Compassion in Discretion: Leveraging Operations Managers’ Guilty Conscience to Mitigate Suffering on the Shop Floor



Addressing the pervasive problem of suffering on the shop floor, we investigate the impact of compassion and guilt in operations managers on their decision-making regarding the trade-off between decent working hours and traditional operational outcomes. While performance incentives and industry characteristics often force decision makers to sacrifice employee wellbeing for profit or productivity, operations managers also have discretion in this trade-off. Targeting this discretion, we follow management and organizational behavior theory suggesting that the emotions of such decision makers can significantly alter this decision-making. We first develop a theoretical model where both compassion and guilt lead to the prioritization of decent working hours, then expand our model across three studies. We test our hypotheses via a time-lagged cross-sectional survey of operations managers (N1 = 360) and two controlled, scenario-based vignette experiments (N2 = 987, N3 = 321). We not only confirm that both compassion and guilt influence the prioritization of decent working hours, but also find that when forced to feel guilty over situations with little discretion, decision makers actually de-prioritize worker wellbeing. In contrast, compassion fosters the prioritization of decent working hours through guilt but only when operations managers feel decision-making autonomy in the workplace. When operations managers feel both compassion for their workforce, and autonomy in their decisions, their emotions drive their decision-making. Thus, by encouraging managerial compassion and discretion, companies can foster decent working hours and mitigate suffering on the shop floor.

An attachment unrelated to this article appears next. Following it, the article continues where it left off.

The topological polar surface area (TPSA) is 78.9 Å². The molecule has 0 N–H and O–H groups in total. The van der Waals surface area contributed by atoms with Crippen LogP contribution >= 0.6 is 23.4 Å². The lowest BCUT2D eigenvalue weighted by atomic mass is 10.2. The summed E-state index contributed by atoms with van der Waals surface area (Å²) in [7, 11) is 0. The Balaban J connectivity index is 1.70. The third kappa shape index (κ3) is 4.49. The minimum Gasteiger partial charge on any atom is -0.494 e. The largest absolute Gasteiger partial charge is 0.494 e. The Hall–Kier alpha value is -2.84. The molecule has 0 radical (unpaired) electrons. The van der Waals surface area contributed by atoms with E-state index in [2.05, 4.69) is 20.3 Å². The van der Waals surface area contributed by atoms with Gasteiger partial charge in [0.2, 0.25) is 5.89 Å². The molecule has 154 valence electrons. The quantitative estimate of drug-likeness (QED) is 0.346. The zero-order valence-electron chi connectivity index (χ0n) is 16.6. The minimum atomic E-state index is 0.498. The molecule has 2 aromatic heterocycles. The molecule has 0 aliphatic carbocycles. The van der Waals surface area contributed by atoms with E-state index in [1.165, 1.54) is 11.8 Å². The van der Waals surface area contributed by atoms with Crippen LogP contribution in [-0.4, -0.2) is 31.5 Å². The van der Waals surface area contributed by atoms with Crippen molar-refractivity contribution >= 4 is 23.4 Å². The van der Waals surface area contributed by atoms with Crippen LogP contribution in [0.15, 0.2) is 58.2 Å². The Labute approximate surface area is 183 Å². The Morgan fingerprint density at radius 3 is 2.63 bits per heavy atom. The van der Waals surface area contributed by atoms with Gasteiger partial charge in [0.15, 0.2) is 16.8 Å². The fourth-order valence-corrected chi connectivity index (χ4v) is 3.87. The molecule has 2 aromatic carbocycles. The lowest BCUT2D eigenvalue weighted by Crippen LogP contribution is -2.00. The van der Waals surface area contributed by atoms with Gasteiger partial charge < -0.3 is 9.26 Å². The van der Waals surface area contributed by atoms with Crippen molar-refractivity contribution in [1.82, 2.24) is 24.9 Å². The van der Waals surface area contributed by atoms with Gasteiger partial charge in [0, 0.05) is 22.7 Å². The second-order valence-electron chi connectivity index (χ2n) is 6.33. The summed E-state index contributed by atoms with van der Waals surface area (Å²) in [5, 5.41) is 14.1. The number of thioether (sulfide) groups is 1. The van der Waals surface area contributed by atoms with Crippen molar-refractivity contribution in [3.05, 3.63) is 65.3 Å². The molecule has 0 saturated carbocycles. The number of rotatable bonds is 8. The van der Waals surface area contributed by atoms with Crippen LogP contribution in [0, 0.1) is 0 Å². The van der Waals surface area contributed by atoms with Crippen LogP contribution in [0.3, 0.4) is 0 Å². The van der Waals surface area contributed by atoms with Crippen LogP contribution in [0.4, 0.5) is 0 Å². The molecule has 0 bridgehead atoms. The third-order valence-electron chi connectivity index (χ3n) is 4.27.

This seminar will take place in T09-67. To join online, find the details below:

Meeting ID: 938 2683 4880